Contact me via twitter if you need/want to about this @windmill_tilter

  2. Tend to think this is short sighted – it is in no one’s interest to keep someone in a secure hospital past the point at which it is no longer needed. It doesn’t help him, it doesn’t help the hospital and it surely doesn’t help the tax payer.

    From experience, sending people to another country whilst on a 37/41 is usually very tricky. The law requires that a hospital be identified to receive him. But many (most?) countries do not have secure hospitals for offenders – they put them in prison, and a 37/41 patient cannot be sent to a prison. That same country will usually not take him into a non-secure hospital for obvious public safety reasons.

  3. Firstly, quelle suprise that this article appeared in the Daily Right Wing Telegraph.

    Secondly, in my experience most foreign nationals/ asylum seekers/ ‘illegal immigrants’ who come to the UK and commit serious offences while mentally ill (and then become subject to s. 37/41 hospital order disposals) have been through experiences in their home countries which most of us could not begin to imagine. This is not making excuses – this is reality. If you think escaping being stoned to death, tortured, imprisoned and living under threat of execution just because you disagree with the views of the dictatorship you live under is not good reason to flee to the UK in the hope of a better life, I am sorry, but in my view, you are misguided and naïve. Unfortunately, having been under such intense mental torment will more often than not take its toll and can manifest in serious mental disorder. And even more unfortunately, this can result in serious offences being committed – but in the case of a hospital order being imposed, the offence will have been committed without the requisite *mens rea* for criminal liability. However, of course, where there are innocent victims, I in no way underestimate the tragedy.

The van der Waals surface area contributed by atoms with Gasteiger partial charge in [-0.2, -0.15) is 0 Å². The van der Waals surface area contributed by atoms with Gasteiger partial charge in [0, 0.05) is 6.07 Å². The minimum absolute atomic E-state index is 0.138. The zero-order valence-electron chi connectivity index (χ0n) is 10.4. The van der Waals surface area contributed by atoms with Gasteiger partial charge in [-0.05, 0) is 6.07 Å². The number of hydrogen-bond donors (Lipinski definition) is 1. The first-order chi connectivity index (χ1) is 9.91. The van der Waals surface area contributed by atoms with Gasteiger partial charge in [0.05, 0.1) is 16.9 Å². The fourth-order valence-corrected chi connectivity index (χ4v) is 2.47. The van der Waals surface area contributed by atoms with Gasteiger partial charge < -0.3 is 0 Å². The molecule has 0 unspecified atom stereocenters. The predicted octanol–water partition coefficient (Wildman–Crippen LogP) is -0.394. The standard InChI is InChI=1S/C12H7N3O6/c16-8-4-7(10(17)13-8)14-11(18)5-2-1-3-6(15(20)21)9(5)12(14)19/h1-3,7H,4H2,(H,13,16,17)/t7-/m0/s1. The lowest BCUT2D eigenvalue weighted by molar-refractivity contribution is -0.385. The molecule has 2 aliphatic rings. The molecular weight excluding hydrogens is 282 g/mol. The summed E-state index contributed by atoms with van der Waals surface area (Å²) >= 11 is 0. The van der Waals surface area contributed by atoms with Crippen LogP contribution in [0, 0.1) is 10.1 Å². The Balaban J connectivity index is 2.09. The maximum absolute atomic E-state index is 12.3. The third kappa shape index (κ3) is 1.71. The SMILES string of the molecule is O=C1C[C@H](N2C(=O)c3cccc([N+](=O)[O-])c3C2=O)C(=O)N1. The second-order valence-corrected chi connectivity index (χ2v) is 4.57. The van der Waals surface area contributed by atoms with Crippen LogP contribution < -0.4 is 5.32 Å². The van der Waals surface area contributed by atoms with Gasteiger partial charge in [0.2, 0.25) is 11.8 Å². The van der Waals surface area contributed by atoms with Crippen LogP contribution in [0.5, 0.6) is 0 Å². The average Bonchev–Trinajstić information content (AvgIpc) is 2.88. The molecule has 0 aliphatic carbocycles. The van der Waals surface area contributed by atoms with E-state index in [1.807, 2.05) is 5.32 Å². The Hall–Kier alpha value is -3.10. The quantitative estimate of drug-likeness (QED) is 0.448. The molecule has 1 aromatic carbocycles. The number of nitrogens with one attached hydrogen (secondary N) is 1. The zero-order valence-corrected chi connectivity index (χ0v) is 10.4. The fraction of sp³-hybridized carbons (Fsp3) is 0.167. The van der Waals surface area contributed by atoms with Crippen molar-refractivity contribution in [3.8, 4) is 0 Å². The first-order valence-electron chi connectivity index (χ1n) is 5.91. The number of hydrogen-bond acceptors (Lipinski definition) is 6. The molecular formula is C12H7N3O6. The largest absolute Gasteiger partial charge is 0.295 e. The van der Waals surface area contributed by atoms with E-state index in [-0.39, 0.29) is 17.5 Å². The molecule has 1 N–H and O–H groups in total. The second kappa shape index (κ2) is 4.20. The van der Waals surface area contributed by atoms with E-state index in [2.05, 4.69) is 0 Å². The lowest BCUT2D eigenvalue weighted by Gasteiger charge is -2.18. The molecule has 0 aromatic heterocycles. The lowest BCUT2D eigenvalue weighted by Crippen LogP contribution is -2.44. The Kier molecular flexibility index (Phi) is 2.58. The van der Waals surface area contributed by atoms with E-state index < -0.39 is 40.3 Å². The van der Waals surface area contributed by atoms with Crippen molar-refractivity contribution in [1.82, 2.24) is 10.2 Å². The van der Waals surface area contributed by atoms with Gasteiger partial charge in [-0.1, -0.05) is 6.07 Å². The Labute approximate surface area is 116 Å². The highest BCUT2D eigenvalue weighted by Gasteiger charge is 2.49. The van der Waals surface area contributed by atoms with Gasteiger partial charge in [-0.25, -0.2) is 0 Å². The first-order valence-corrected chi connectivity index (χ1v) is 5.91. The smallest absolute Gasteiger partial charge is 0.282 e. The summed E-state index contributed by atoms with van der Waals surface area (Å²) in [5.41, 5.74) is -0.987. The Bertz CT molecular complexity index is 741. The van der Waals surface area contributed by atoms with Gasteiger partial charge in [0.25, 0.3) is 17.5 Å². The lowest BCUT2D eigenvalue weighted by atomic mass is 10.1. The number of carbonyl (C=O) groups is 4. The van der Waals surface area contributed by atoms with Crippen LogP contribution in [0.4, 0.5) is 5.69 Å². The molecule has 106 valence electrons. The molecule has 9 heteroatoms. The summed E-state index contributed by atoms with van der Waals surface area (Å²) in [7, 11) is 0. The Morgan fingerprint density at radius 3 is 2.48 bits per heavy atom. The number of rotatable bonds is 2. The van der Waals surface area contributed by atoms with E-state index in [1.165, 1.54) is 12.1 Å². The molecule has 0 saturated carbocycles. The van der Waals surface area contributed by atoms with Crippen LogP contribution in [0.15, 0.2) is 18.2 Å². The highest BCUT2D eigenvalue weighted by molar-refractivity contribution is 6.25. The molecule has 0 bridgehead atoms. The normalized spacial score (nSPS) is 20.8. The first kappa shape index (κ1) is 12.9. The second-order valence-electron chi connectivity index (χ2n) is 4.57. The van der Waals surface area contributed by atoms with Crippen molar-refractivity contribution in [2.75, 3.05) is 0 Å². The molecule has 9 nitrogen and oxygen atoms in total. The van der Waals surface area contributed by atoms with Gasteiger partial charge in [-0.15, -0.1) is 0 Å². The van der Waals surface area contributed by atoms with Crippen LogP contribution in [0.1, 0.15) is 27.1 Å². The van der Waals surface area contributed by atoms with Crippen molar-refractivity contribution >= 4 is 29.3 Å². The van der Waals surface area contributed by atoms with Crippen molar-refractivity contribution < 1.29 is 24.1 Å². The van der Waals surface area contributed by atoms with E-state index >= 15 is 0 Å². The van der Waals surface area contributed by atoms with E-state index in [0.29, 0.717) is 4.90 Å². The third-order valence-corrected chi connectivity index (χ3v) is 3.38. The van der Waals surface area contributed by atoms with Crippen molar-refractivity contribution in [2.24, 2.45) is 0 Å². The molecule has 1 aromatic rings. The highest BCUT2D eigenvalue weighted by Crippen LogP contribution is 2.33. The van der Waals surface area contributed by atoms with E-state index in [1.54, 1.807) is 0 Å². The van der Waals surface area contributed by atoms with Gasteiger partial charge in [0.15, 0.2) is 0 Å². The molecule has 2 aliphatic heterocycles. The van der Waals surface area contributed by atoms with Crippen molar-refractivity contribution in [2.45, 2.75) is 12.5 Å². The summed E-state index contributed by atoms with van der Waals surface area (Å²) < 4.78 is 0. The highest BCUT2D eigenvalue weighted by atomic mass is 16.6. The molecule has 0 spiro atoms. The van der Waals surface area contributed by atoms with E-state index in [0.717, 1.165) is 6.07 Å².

I am thankful for the clarification given here by Amanda Weston about s. 117 aftercare being a legal right of any individual having been detained under the Mental Health Act under certain sections. However, in cases such as this, the discharged patient does not have the opportunity to avail of such aftercare because, in practice, the UKBA will currently not, in most cases, instigate deportation proceedings *while a patient is receiving medical treatment in secure services*, preferring to wait until discharge is imminent as notified by the Ministry of Justice when an RC is considering discharge, or when a Mental Health Tribunal makes that decision. Things then happen quickly and s. 117 does not come into it. The Human Rights argument is a valid one – can the UK be so forthright in deporting an individual who, for example, is maintained on licensed Clozapine treatment which literally cannot be administered in the home country of the patient? Ought not the individual continue to receive that treatment under s. 117 in the UK, for the safety of him/ herself and others (in the home country, morally, *or* the UK morally and legally?) Surely the answer is yes, but the argument of protection of the UK public is a strong one, and one which articles such as that of the Telegraph in the instant case, with their stigma and sensationalism so successfully bolster.
    The term ‘bed blocking’ is so inappropriate. To me, it seems to imply a) there is an element of desire for patients to take up those beds and/ or b) that there is a lack of such beds. Michael is absolutely right to make the point about the expense of medium-secure psychiatric care. But if anyone thinks a long-term medium secure hospital in the middle of Salford in which, by practice, very few patients avail of unescorted leave is some kind of holiday home, please do some research by speaking to some long-term medium secure patients. As for shortage of beds, a parallel medium secure hospital provider, also in the North West, had to completely restructure two of its hospitals last year because a whole ward was empty. Bed blocking? I think not.